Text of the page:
I wrote in my Writing Well post, “Two Tricks to Help You Remember When to Insert a Comma Before ‘So,'” I emphasize the need to be aware of the way “so” is being used in the middle of a sentence before deciding whether or not a comma is appropriate to be placed before it. The same is true for the two terms commonly substituted within the middle sentences, “but” and “however.”
Although “but” (like “so”) is frequently employed as a conjunction, it is also employed as a different part of speech, for example, as an adjective. However, “however” can be used as a conjunction or adverb. Consider the following: “He likes to eat salad, but he loves sushi.” Because in this example, “but” is being used as an adjectival (in this case, meaning “on the other hand”) connecting two distinct clauses, a period precedes it. (For more details on conjunctions, what clauses they connect, and punctuation tips for them, look up the Writing Well post “How to Correctly Create Connections with Conjunctions.”)
How To Use However In The Middle Of A Sentence
We employ “however” in the middle of a sentence when it connects two sentences. If two phrases are linked, “however” is used as a coordinating word and is usually separated by commas and semicolons to accommodate the flow of the sentences.
Do You Need a Comma When Using However as a Conjunctive Adverb?
A conjunctive adverb connects two separate clauses into the compound sentence. An independent clause can stand on its own as an entire sentence. “However “however” introduces a contrast or opposition between two distinct clauses.
Consider it as a contrast to however or. If you choose to use it in this manner, an alternative is to add an apostrophe before the semicolon and after the but:
The car was stunning, but it was highly inefficient on fuel.
The salad was loaded with delicious vegetables. However, it was not appropriately dressed.
If you’re not a fan of semicolons, an alternative is to place a period at the beginning of the first phrase. You can capitalize it, but make sure to keep the comma following it:
The car was gorgeous. But, it was incredibly fuel-inefficient.
The salad was bursting with delicious vegetables. However, it was dressed poorly.
However,’ Without a Comma: Modifier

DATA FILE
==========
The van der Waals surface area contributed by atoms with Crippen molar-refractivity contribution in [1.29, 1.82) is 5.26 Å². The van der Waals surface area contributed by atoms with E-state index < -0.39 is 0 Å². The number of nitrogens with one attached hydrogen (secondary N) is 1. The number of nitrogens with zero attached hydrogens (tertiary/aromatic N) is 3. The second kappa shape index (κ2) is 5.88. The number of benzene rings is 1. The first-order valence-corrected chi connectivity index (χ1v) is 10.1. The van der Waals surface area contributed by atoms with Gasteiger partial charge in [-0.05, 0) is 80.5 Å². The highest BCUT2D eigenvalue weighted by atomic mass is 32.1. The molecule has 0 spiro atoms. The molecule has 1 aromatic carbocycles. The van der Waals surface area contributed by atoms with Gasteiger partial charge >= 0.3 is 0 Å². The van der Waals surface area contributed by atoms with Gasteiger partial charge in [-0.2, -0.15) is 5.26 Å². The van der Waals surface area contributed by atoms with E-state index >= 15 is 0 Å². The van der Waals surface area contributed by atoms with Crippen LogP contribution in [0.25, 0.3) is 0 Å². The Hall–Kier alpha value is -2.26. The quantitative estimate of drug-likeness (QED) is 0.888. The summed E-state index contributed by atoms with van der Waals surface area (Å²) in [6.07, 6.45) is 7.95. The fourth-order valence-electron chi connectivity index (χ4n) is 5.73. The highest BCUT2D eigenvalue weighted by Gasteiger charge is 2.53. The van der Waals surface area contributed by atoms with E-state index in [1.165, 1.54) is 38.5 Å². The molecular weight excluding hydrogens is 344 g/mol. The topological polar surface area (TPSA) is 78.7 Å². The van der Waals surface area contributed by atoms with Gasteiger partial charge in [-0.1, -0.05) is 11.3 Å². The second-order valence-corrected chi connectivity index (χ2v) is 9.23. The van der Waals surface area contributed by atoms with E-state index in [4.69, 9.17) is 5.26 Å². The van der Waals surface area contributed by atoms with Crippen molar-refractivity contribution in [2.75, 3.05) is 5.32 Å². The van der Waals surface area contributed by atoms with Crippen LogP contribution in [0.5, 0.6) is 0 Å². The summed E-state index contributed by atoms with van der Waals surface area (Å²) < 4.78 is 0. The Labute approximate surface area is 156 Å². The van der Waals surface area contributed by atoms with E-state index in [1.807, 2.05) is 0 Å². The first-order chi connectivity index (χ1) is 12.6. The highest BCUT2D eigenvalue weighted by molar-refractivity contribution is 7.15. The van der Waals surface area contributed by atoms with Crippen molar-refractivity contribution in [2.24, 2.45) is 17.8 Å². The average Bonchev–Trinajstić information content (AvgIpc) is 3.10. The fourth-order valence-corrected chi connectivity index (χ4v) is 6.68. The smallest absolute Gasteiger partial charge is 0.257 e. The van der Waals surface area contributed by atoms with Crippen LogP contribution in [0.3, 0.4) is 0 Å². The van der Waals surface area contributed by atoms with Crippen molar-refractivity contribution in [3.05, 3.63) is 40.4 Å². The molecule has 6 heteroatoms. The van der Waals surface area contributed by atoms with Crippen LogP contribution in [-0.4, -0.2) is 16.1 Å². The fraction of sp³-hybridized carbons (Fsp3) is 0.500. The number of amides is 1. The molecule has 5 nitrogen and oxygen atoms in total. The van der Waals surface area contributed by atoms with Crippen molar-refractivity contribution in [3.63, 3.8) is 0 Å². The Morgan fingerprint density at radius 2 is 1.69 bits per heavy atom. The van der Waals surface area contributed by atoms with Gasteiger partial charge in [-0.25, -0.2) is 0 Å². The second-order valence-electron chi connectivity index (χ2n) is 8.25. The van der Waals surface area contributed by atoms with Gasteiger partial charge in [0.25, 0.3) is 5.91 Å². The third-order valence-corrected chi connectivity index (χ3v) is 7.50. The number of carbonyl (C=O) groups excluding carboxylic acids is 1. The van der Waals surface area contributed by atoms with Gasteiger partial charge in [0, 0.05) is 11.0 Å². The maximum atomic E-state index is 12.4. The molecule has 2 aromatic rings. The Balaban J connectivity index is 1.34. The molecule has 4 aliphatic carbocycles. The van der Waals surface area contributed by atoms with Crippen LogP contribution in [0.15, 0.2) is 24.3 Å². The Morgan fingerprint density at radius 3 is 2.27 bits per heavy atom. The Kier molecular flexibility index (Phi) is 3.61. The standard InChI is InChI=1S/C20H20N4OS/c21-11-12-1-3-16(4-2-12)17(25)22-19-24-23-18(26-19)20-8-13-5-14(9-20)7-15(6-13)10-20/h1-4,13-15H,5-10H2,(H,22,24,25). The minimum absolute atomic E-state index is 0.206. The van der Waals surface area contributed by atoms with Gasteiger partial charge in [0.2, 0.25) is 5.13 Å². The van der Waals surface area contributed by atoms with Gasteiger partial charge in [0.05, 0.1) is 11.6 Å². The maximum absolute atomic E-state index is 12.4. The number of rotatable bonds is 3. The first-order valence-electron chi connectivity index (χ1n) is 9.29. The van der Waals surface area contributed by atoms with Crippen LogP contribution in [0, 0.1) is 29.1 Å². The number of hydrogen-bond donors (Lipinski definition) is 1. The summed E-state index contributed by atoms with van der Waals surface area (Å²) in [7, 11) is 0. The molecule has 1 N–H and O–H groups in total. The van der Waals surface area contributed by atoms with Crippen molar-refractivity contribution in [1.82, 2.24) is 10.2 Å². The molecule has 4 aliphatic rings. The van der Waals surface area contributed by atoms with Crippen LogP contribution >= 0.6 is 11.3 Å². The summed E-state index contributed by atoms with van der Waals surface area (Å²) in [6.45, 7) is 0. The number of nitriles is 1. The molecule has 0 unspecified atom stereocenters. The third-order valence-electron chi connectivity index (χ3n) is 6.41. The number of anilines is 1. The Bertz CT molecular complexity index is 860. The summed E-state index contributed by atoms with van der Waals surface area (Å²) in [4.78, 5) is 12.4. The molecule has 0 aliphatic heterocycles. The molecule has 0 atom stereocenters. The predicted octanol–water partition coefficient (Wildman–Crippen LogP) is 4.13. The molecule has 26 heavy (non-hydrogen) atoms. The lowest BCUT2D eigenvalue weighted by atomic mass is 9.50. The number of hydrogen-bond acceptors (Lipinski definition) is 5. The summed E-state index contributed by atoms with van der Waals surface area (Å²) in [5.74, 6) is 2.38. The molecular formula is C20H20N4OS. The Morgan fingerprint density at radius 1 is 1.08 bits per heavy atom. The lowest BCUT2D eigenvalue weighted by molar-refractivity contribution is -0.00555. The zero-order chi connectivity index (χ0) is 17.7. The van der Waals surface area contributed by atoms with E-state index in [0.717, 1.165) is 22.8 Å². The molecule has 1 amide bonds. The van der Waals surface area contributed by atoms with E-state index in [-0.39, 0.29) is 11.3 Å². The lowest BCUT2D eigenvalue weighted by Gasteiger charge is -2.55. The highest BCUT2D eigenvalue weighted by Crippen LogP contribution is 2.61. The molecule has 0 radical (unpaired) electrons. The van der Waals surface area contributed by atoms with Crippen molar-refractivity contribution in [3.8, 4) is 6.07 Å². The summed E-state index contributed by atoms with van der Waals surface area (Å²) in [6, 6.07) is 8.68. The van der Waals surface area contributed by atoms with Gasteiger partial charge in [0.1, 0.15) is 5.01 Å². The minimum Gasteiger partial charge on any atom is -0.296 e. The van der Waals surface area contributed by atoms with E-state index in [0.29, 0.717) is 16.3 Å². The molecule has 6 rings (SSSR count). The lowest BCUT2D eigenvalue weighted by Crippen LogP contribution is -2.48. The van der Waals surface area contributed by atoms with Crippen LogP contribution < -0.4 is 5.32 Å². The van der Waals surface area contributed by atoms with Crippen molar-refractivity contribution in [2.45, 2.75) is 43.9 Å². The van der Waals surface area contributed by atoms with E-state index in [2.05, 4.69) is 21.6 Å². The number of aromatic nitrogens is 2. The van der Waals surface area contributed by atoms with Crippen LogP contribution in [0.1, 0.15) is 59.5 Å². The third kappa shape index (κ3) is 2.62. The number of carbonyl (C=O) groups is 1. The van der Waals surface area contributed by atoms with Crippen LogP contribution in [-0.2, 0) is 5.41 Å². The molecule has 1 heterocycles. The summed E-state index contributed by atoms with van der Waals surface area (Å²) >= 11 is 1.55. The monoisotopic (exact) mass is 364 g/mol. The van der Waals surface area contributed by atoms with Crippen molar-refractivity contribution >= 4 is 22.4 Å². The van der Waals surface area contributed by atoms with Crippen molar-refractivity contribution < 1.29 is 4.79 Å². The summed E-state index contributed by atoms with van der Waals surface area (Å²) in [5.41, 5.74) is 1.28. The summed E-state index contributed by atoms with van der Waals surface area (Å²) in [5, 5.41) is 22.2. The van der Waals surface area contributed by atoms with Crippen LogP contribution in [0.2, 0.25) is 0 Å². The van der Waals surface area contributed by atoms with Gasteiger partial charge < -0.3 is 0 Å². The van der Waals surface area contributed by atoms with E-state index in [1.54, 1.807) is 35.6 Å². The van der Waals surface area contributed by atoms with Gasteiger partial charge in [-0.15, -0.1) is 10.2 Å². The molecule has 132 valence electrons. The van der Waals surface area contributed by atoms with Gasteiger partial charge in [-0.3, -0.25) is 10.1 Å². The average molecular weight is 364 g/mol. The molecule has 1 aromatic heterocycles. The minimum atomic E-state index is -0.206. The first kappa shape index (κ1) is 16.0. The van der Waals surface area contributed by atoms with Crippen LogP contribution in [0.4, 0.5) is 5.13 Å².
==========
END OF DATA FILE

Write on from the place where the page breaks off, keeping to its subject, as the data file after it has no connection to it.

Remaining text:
The comma is significant as it is a conjunctive adjective that can be utilized in two ways: it joins main clauses and alters an entire clause.
If you put but at the start of the sentence and do not include a comma, however, it means “in whatever manner,” “to whatever extent,” or “no matter how.”
For example, Winston Churchill said, “However beautiful the strategy, you should occasionally look at the results.” For those who prefer more contemporary instances, in the tv show House, Dr Foreman said, “However bad you think you’re going to be in that room, not being there is worse.”
In both cases, it’s not playing the role of a conjoining. It’s not connecting anything to or relating to anything else. It’s the equivalent of “no matter how.” “However bad you think you’re going to be” and “No matter how bad you think you’re going to be” both mean the same thing. I don’t know anyone who has ever been able to argue the beginning of sentences with “however,” but it’s done that in that way.
Examples Of Using However In The Middle Of A Sentence
We’ve already shown you one illustration (as some punctuation mistakes). It’s now time to show you several others. We’ll try to include as many examples as possible, which gives you a variety of situations where the word is best when it is in the middle of the sentence.
It isn’t easy to locate the correct answer, yet you’ve studied for months.
Some people disagree with me, but I’m sure I’m right.
It’s not a suitable building. However, I believe the next one is.
There are not any items there, but you may try again when it helps the difference in your mood.
There aren’t a lot of good people around the globe. However, I did meet a fantastic man on the bus this morning.
“However” at the Start of a Sentence
It’s a choice for style and not much else since we have plenty of evidence that writers have used but to start sentences, often using the word “nevertheless.”
“However, I am sure James does not drink so much.”
–Jane Austen, Northanger Abbey, 1818
He remained in taking concern for him and offered him the use of his Horse to transport his body to the following town to have the facilities for drying his Clothes and also getting some Refreshments.
–Mary Davys, The Cousins, 1725
There is no explanation for the insanity of women. In my case, I was speaking of Miss Moore.
–Charlotte Bronte, The Duke of Zamora, 1838
But, as a Spectator, I gained admission, and the remainder was entrained right to the Temple.
“However” is a relatively multi-faceted word about its meaning and how it is integrated into sentences. It can also be used in various places in sentences, with the punctuation changing in line with.
If you use the word at the beginning of a sentence, in the middle, even without a comma, or a semicolon, the term “however” is not a conjunction.
It’s just an adverb that can perform conjunction functions when two distinct clauses are too complex or heavy for traditional conjunctions such as “but” and “and” to join or take on the shoulders of.